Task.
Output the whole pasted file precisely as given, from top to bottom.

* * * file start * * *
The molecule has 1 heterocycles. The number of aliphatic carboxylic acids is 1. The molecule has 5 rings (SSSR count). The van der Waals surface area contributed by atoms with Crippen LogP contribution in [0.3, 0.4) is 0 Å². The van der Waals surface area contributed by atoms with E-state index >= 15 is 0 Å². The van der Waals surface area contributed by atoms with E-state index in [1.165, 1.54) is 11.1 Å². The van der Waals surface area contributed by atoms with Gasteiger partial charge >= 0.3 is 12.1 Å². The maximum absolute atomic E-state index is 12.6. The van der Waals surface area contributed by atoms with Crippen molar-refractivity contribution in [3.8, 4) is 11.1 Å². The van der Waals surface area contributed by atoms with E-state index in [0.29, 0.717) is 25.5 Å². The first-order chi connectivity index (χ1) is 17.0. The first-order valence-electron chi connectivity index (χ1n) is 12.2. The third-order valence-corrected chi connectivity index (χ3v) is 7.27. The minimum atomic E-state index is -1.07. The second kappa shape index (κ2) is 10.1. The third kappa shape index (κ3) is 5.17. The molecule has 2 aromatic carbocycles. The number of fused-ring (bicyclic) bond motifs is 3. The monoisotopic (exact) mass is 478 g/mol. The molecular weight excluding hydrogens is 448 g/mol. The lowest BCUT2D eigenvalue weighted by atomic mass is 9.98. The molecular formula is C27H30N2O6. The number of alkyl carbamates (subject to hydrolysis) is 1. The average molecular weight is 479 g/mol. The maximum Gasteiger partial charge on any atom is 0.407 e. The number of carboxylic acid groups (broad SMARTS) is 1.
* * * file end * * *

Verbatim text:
The molecule has 1 heterocycles. The number of aliphatic carboxylic acids is 1. The molecule has 5 rings (SSSR count). The van der Waals surface area contributed by atoms with Crippen LogP contribution in [0.3, 0.4) is 0 Å². The van der Waals surface area contributed by atoms with E-state index >= 15 is 0 Å². The van der Waals surface area contributed by atoms with E-state index in [1.165, 1.54) is 11.1 Å². The van der Waals surface area contributed by atoms with Gasteiger partial charge >= 0.3 is 12.1 Å². The maximum absolute atomic E-state index is 12.6. The van der Waals surface area contributed by atoms with Crippen molar-refractivity contribution in [3.8, 4) is 11.1 Å². The van der Waals surface area contributed by atoms with E-state index in [0.29, 0.717) is 25.5 Å². The first-order chi connectivity index (χ1) is 17.0. The first-order valence-electron chi connectivity index (χ1n) is 12.2. The third-order valence-corrected chi connectivity index (χ3v) is 7.27. The minimum atomic E-state index is -1.07. The second kappa shape index (κ2) is 10.1. The third kappa shape index (κ3) is 5.17. The molecule has 2 aromatic carbocycles. The number of fused-ring (bicyclic) bond motifs is 3. The monoisotopic (exact) mass is 478 g/mol. The molecular weight excluding hydrogens is 448 g/mol. The lowest BCUT2D eigenvalue weighted by atomic mass is 9.98. The molecular formula is C27H30N2O6. The number of alkyl carbamates (subject to hydrolysis) is 1. The average molecular weight is 479 g/mol. The maximum Gasteiger partial charge on any atom is 0.407 e. The number of carboxylic acid groups (broad SMARTS) is 1.